• T: Theres a touch of jam [from the oloroso I would have thought], and that finish has proved valuable. Underlying and representing those first 16 years however is that bourbon-oak-fungal which is rather fine.
  • F: Bring on head nodding and some ‘dad noises’. Nutty, malty tannins permeate the palate for a long finish with that fungal oak there to the last.
  • C: Meant to go back and try it again later in the day. Will visit this a bit later on in the year. On first impressions I think this is fab.

Scores 87 points

Deanston 20yo ‘Port cask finish’ Ub. [Unreleased] 54.2%

  • N: Three Deanston in a row, all at the Midlands whisky festival. This wasn’t officially bottled or packaged. It came straight from the distillery in a 30cl sample bottle. It’s port-sherry like and deliciously sweet.
  • T: Same.
  • F: Incredibly soft for 54.2%
  • C: Bit of a random [dream] dram. Not very dreamy but a successful finish nevertheless.

Scores 83 points

Still chatting with John for sometime actually, he told me to come find him at the Whisky Exchange Show a few weeks later for something extra special. That i rightly did, but before i allowed myself the privilege, I thought i’d refresh my memory of the 18yo as i’d promised myself i would do.

Deanston 18yo Ob. 46.3% WB84.63[77] WFx

  • deanston-40yo-tweN: Consolidated nose [Glengoyne like]. The sherry no doubt has had a significant influence in tying it all together.
  • T: Lots of sherry at first but its the 16 years of bourbon that make all the headlines.
  • F: Yet, ‘stop press’ – the finish is worth a line or two also. Bubblegum [from the bourbon no doubt] into creamy cream moving to white chocolate caramac.
  • C: Whatever we thought of past bottlings in the late 1900’s [doesn’t that sound archaic?], in 2016, Deanston is darn decent.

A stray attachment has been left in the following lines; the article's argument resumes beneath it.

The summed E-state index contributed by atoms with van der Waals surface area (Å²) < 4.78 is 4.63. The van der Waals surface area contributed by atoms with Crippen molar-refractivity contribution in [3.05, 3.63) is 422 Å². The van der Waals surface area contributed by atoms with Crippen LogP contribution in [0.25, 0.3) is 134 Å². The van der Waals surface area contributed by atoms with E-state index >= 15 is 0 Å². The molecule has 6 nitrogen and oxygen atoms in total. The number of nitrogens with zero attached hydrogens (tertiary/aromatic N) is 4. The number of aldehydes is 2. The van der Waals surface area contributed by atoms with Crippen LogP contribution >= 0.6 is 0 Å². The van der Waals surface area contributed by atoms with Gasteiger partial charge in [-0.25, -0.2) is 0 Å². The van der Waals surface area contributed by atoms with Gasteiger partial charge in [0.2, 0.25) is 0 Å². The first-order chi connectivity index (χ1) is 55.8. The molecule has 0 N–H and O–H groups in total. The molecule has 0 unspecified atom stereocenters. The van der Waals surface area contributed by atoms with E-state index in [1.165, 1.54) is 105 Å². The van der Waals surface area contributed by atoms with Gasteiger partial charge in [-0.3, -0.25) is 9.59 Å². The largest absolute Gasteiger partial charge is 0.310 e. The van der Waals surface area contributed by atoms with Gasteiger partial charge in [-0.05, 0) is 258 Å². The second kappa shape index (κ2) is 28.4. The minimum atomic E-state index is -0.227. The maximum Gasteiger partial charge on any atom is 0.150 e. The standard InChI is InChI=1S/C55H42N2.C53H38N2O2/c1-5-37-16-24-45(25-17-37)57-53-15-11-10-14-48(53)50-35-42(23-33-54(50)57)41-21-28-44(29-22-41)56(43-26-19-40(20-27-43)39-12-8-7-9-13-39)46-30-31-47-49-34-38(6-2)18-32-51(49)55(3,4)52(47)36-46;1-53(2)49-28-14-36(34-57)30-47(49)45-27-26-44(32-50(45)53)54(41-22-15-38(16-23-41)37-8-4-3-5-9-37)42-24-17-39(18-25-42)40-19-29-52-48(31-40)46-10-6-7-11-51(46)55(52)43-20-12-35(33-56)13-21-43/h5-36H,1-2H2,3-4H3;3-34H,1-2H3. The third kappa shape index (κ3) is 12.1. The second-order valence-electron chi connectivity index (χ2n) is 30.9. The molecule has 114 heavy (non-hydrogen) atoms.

Scores 86 points

Tasting note – World exclusive!!

So, for something very special, and special it was! This still hasn’t been released yet but it will soon become Deanston’s official 40yo in 2016/7. Like the 18yo, this grand ole’ 40yo comes mainly from ex-bourbon with ‘some’ oloroso. That’s all i could get out of John or Kirsty McCallum. So, first impressions

Deanston 40yo Ub. [unreleased] abv unknown

  • N: First of all, of note is the floral bouquet {brora-esque no less] followed by the underlying cereal paste/mash, and soon that dry, waxy distillery character is starting to show. Bring in citrus [sweet limes], crisp, honey-fruit lozenges and now tropical [dried] fruits into the mix and this is becoming reminiscent of the rather brilliant Balvenie 30yo LINK. I think there’s some power here too, a good abv no doubt [46.3% perhaps? – nah, probably more]. After time, it’s the complex sugars that excite with floral, tropical, fruit sugars in light, liquid-oak form and a deep cereal base – notes of which old oloroso also provides.
  • T: It’s a bit pokey first off and giving out quite some sherry, and some port notes? Stays prickly as the cereal notes and molasses notes dig in. Deep, sherry molasses soon gives way to a deeper cask & cereal core. Adding water [and it can drink] removes the prickles, thus the concentration is fully on the [now] oily, molasses sugars and then the [bourbon] cask notes, with an unfathomable aged-malt-spirit note complex placed somewhere within the ‘bowels of complexity’ – now there’s a band name!
  • F: Heads towards a tropical fruit, cereal-paste, chocolate-butter, dry, waxy, oaky destiny. It’s not exactly juicy by any means given its dry, oaky nature and yet it’s very giving. The deep, oak-soaked oloroso and the bourbon cask influence compliments the aged, cereal-base spirit to a long and satisfying finish with a killing conclusion for such an oldie. Namely, soft yet deep, sherry-oaked prune-syrup with a hint of vanilla creme-brulee incapsulated in a dusty-dunnage-dry mouthful. Yeah!
  • C: Manage the arrival with water and the rest will speak for itself. What a stunner! Worth the wait, but what’s it going to cost?

Scores 92 points

This is how every mission should finish – with a stunning dram! That’s certainly satisfied my low-key mission objectives for now, but the journey of course, has only just begun.

Further reading: A great article about Deanston from whiskyadvocate.com, where Ian Buxton talks to Burn Stewart’s master blender Ian MacMillan about the new moves at Deanston.